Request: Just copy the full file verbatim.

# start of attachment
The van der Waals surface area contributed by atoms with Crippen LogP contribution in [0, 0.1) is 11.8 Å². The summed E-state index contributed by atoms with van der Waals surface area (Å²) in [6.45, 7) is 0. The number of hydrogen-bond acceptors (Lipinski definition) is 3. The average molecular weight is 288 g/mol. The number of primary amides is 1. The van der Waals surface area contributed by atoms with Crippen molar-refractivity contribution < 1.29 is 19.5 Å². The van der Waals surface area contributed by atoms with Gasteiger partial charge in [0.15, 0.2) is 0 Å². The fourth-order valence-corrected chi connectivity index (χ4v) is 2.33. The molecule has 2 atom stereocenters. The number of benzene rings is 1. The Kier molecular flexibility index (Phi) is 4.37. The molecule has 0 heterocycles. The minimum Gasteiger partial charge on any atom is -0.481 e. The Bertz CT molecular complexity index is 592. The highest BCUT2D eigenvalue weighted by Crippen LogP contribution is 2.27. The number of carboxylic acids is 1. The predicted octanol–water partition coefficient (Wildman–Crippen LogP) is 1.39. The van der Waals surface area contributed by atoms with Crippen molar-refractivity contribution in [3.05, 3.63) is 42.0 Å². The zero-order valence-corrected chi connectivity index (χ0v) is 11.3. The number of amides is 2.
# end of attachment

The van der Waals surface area contributed by atoms with Crippen LogP contribution in [0, 0.1) is 11.8 Å². The summed E-state index contributed by atoms with van der Waals surface area (Å²) in [6.45, 7) is 0. The number of hydrogen-bond acceptors (Lipinski definition) is 3. The average molecular weight is 288 g/mol. The number of primary amides is 1. The van der Waals surface area contributed by atoms with Crippen molar-refractivity contribution < 1.29 is 19.5 Å². The van der Waals surface area contributed by atoms with Gasteiger partial charge in [0.15, 0.2) is 0 Å². The fourth-order valence-corrected chi connectivity index (χ4v) is 2.33. The molecule has 2 atom stereocenters. The number of benzene rings is 1. The Kier molecular flexibility index (Phi) is 4.37. The molecule has 0 heterocycles. The minimum Gasteiger partial charge on any atom is -0.481 e. The Bertz CT molecular complexity index is 592. The highest BCUT2D eigenvalue weighted by Crippen LogP contribution is 2.27. The number of carboxylic acids is 1. The predicted octanol–water partition coefficient (Wildman–Crippen LogP) is 1.39. The van der Waals surface area contributed by atoms with Crippen molar-refractivity contribution in [3.05, 3.63) is 42.0 Å². The zero-order valence-corrected chi connectivity index (χ0v) is 11.3. The number of amides is 2.